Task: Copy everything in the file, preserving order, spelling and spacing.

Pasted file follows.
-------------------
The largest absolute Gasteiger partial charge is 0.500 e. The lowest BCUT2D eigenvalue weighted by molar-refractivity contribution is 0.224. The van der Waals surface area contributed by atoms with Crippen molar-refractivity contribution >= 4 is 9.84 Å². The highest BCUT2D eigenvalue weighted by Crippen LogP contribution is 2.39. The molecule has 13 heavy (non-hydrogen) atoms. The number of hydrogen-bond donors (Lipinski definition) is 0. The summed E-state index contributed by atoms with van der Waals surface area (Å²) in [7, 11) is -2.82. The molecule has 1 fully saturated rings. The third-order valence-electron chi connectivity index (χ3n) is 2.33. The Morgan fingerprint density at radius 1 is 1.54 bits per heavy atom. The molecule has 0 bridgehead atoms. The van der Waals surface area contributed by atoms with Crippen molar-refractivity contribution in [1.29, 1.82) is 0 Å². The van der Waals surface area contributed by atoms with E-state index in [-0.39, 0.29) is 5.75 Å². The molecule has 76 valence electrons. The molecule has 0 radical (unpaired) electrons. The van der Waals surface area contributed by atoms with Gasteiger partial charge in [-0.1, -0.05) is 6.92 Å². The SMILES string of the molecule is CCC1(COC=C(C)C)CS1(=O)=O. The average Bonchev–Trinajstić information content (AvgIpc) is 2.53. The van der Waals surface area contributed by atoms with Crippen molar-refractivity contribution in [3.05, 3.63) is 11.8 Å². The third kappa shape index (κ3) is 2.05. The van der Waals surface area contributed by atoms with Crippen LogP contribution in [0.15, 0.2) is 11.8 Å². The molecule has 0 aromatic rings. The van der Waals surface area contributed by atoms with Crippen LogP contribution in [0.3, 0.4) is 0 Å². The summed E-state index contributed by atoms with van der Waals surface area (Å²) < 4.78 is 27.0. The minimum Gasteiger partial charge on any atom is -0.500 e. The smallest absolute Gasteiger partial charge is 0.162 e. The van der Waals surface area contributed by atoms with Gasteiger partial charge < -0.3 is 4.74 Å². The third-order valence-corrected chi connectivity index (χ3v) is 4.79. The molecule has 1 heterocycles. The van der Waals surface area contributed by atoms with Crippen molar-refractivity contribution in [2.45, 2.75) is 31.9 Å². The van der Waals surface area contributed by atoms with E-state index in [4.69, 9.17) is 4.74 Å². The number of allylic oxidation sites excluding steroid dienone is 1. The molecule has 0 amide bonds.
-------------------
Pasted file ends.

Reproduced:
The largest absolute Gasteiger partial charge is 0.500 e. The lowest BCUT2D eigenvalue weighted by molar-refractivity contribution is 0.224. The van der Waals surface area contributed by atoms with Crippen molar-refractivity contribution >= 4 is 9.84 Å². The highest BCUT2D eigenvalue weighted by Crippen LogP contribution is 2.39. The molecule has 13 heavy (non-hydrogen) atoms. The number of hydrogen-bond donors (Lipinski definition) is 0. The summed E-state index contributed by atoms with van der Waals surface area (Å²) in [7, 11) is -2.82. The molecule has 1 fully saturated rings. The third-order valence-electron chi connectivity index (χ3n) is 2.33. The Morgan fingerprint density at radius 1 is 1.54 bits per heavy atom. The molecule has 0 bridgehead atoms. The van der Waals surface area contributed by atoms with Crippen molar-refractivity contribution in [1.29, 1.82) is 0 Å². The van der Waals surface area contributed by atoms with E-state index in [-0.39, 0.29) is 5.75 Å². The molecule has 76 valence electrons. The molecule has 0 radical (unpaired) electrons. The van der Waals surface area contributed by atoms with Gasteiger partial charge in [-0.1, -0.05) is 6.92 Å². The SMILES string of the molecule is CCC1(COC=C(C)C)CS1(=O)=O. The average Bonchev–Trinajstić information content (AvgIpc) is 2.53. The van der Waals surface area contributed by atoms with Crippen molar-refractivity contribution in [3.05, 3.63) is 11.8 Å². The third kappa shape index (κ3) is 2.05. The van der Waals surface area contributed by atoms with Crippen LogP contribution in [0.15, 0.2) is 11.8 Å². The molecule has 0 aromatic rings. The van der Waals surface area contributed by atoms with Crippen LogP contribution in [0.3, 0.4) is 0 Å². The summed E-state index contributed by atoms with van der Waals surface area (Å²) < 4.78 is 27.0. The minimum Gasteiger partial charge on any atom is -0.500 e. The smallest absolute Gasteiger partial charge is 0.162 e. The van der Waals surface area contributed by atoms with Gasteiger partial charge < -0.3 is 4.74 Å². The third-order valence-corrected chi connectivity index (χ3v) is 4.79. The molecule has 1 heterocycles. The van der Waals surface area contributed by atoms with Crippen molar-refractivity contribution in [2.45, 2.75) is 31.9 Å². The van der Waals surface area contributed by atoms with E-state index in [4.69, 9.17) is 4.74 Å². The number of allylic oxidation sites excluding steroid dienone is 1. The molecule has 0 amide bonds.